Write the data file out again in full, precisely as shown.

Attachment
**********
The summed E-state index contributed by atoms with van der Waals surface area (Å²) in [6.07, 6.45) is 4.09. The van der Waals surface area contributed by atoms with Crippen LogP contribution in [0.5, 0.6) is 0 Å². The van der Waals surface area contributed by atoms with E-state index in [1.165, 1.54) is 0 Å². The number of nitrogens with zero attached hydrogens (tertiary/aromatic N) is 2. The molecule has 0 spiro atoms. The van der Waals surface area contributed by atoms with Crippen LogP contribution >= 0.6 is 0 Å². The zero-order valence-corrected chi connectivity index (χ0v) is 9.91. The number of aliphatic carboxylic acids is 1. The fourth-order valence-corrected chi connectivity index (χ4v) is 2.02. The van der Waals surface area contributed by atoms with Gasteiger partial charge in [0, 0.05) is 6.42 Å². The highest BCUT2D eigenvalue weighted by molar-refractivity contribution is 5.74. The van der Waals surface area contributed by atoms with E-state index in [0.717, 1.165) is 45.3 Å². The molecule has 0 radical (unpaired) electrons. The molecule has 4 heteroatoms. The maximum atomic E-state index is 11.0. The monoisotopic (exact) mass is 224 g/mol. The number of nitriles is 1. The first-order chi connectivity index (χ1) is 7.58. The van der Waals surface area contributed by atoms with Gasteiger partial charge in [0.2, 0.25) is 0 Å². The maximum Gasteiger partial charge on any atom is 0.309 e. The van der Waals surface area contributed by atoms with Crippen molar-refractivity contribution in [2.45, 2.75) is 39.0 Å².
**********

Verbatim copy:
The summed E-state index contributed by atoms with van der Waals surface area (Å²) in [6.07, 6.45) is 4.09. The van der Waals surface area contributed by atoms with Crippen LogP contribution in [0.5, 0.6) is 0 Å². The van der Waals surface area contributed by atoms with E-state index in [1.165, 1.54) is 0 Å². The number of nitrogens with zero attached hydrogens (tertiary/aromatic N) is 2. The molecule has 0 spiro atoms. The van der Waals surface area contributed by atoms with Crippen LogP contribution >= 0.6 is 0 Å². The zero-order valence-corrected chi connectivity index (χ0v) is 9.91. The number of aliphatic carboxylic acids is 1. The fourth-order valence-corrected chi connectivity index (χ4v) is 2.02. The van der Waals surface area contributed by atoms with Gasteiger partial charge in [0, 0.05) is 6.42 Å². The highest BCUT2D eigenvalue weighted by molar-refractivity contribution is 5.74. The van der Waals surface area contributed by atoms with E-state index in [0.717, 1.165) is 45.3 Å². The molecule has 0 radical (unpaired) electrons. The molecule has 4 heteroatoms. The maximum atomic E-state index is 11.0. The monoisotopic (exact) mass is 224 g/mol. The number of nitriles is 1. The first-order chi connectivity index (χ1) is 7.58. The van der Waals surface area contributed by atoms with Gasteiger partial charge in [0.2, 0.25) is 0 Å². The maximum Gasteiger partial charge on any atom is 0.309 e. The van der Waals surface area contributed by atoms with Crippen molar-refractivity contribution in [2.45, 2.75) is 39.0 Å².